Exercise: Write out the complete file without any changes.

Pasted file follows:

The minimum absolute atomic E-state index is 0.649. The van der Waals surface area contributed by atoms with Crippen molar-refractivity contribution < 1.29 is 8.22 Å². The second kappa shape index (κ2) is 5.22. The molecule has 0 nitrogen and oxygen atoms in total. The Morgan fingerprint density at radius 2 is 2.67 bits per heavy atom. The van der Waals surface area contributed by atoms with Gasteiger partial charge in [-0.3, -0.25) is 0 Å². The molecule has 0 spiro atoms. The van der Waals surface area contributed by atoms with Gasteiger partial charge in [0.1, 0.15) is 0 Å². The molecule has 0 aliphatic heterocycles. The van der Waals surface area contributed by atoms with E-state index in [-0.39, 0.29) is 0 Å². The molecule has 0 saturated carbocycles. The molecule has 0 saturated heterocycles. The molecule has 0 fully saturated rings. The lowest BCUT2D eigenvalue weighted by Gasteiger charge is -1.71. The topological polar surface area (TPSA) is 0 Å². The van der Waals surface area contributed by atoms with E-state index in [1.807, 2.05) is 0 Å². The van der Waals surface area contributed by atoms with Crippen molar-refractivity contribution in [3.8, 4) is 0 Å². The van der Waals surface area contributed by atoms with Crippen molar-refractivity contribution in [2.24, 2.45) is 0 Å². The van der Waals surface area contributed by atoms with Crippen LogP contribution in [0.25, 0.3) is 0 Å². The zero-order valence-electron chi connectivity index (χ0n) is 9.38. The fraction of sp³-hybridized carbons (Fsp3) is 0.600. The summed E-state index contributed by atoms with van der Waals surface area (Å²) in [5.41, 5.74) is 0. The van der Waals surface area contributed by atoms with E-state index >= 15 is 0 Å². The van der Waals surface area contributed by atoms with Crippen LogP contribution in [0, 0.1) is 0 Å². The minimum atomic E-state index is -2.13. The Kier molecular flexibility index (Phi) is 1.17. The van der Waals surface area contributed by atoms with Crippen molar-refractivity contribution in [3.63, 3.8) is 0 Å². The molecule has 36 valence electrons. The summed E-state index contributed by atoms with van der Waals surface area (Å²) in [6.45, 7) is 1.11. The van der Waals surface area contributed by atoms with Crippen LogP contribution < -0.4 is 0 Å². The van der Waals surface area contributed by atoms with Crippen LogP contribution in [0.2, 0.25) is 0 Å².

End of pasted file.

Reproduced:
The minimum absolute atomic E-state index is 0.649. The van der Waals surface area contributed by atoms with Crippen molar-refractivity contribution < 1.29 is 8.22 Å². The second kappa shape index (κ2) is 5.22. The molecule has 0 nitrogen and oxygen atoms in total. The Morgan fingerprint density at radius 2 is 2.67 bits per heavy atom. The van der Waals surface area contributed by atoms with Gasteiger partial charge in [-0.3, -0.25) is 0 Å². The molecule has 0 spiro atoms. The van der Waals surface area contributed by atoms with Gasteiger partial charge in [0.1, 0.15) is 0 Å². The molecule has 0 aliphatic heterocycles. The van der Waals surface area contributed by atoms with E-state index in [-0.39, 0.29) is 0 Å². The molecule has 0 saturated carbocycles. The molecule has 0 saturated heterocycles. The molecule has 0 fully saturated rings. The lowest BCUT2D eigenvalue weighted by Gasteiger charge is -1.71. The topological polar surface area (TPSA) is 0 Å². The van der Waals surface area contributed by atoms with E-state index in [1.807, 2.05) is 0 Å². The van der Waals surface area contributed by atoms with Crippen molar-refractivity contribution in [3.8, 4) is 0 Å². The van der Waals surface area contributed by atoms with Crippen molar-refractivity contribution in [2.24, 2.45) is 0 Å². The van der Waals surface area contributed by atoms with Crippen LogP contribution in [0.25, 0.3) is 0 Å². The zero-order valence-electron chi connectivity index (χ0n) is 9.38. The fraction of sp³-hybridized carbons (Fsp3) is 0.600. The summed E-state index contributed by atoms with van der Waals surface area (Å²) in [5.41, 5.74) is 0. The van der Waals surface area contributed by atoms with E-state index >= 15 is 0 Å². The van der Waals surface area contributed by atoms with Crippen LogP contribution in [0, 0.1) is 0 Å². The minimum atomic E-state index is -2.13. The Kier molecular flexibility index (Phi) is 1.17. The van der Waals surface area contributed by atoms with Crippen molar-refractivity contribution in [3.63, 3.8) is 0 Å². The molecule has 36 valence electrons. The summed E-state index contributed by atoms with van der Waals surface area (Å²) in [6.45, 7) is 1.11. The van der Waals surface area contributed by atoms with Crippen LogP contribution < -0.4 is 0 Å². The van der Waals surface area contributed by atoms with Crippen LogP contribution in [0.2, 0.25) is 0 Å².